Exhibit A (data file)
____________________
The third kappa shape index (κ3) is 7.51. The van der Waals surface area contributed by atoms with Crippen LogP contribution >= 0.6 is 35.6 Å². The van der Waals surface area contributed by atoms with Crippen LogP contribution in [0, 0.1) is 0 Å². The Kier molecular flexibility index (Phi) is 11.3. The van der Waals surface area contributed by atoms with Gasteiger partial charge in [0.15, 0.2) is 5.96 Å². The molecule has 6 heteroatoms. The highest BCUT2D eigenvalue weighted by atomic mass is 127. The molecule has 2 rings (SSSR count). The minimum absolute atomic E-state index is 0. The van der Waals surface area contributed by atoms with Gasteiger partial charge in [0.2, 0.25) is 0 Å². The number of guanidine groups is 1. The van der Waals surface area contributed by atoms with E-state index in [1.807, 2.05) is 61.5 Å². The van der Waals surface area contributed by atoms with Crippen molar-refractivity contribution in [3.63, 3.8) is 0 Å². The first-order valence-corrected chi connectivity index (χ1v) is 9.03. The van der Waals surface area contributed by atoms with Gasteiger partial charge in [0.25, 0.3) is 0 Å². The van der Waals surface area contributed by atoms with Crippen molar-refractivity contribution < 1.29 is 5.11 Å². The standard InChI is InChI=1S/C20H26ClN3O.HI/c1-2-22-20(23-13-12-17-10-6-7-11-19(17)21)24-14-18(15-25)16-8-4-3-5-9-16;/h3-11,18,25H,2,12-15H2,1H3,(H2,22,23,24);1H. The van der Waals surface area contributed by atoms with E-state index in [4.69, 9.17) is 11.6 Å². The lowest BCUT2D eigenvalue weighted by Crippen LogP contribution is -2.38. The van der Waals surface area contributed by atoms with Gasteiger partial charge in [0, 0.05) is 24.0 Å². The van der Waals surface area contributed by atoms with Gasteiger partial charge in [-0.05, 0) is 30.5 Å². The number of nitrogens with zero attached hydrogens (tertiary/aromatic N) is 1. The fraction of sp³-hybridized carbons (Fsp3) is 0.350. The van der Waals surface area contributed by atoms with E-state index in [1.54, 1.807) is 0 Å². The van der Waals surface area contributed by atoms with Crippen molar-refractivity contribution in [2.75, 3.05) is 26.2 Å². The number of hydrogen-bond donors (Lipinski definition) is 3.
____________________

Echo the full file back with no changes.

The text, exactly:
The third kappa shape index (κ3) is 7.51. The van der Waals surface area contributed by atoms with Crippen LogP contribution >= 0.6 is 35.6 Å². The van der Waals surface area contributed by atoms with Crippen LogP contribution in [0, 0.1) is 0 Å². The Kier molecular flexibility index (Phi) is 11.3. The van der Waals surface area contributed by atoms with Gasteiger partial charge in [0.15, 0.2) is 5.96 Å². The molecule has 6 heteroatoms. The highest BCUT2D eigenvalue weighted by atomic mass is 127. The molecule has 2 rings (SSSR count). The minimum absolute atomic E-state index is 0. The van der Waals surface area contributed by atoms with Gasteiger partial charge in [0.2, 0.25) is 0 Å². The number of guanidine groups is 1. The van der Waals surface area contributed by atoms with E-state index in [1.807, 2.05) is 61.5 Å². The van der Waals surface area contributed by atoms with Crippen molar-refractivity contribution in [3.63, 3.8) is 0 Å². The first-order valence-corrected chi connectivity index (χ1v) is 9.03. The van der Waals surface area contributed by atoms with Gasteiger partial charge in [0.25, 0.3) is 0 Å². The van der Waals surface area contributed by atoms with Crippen molar-refractivity contribution < 1.29 is 5.11 Å². The standard InChI is InChI=1S/C20H26ClN3O.HI/c1-2-22-20(23-13-12-17-10-6-7-11-19(17)21)24-14-18(15-25)16-8-4-3-5-9-16;/h3-11,18,25H,2,12-15H2,1H3,(H2,22,23,24);1H. The van der Waals surface area contributed by atoms with E-state index in [4.69, 9.17) is 11.6 Å². The lowest BCUT2D eigenvalue weighted by Crippen LogP contribution is -2.38. The van der Waals surface area contributed by atoms with Gasteiger partial charge in [0, 0.05) is 24.0 Å². The van der Waals surface area contributed by atoms with Gasteiger partial charge in [-0.05, 0) is 30.5 Å². The number of nitrogens with zero attached hydrogens (tertiary/aromatic N) is 1. The fraction of sp³-hybridized carbons (Fsp3) is 0.350. The van der Waals surface area contributed by atoms with E-state index in [1.54, 1.807) is 0 Å². The van der Waals surface area contributed by atoms with Crippen molar-refractivity contribution in [2.75, 3.05) is 26.2 Å². The number of hydrogen-bond donors (Lipinski definition) is 3.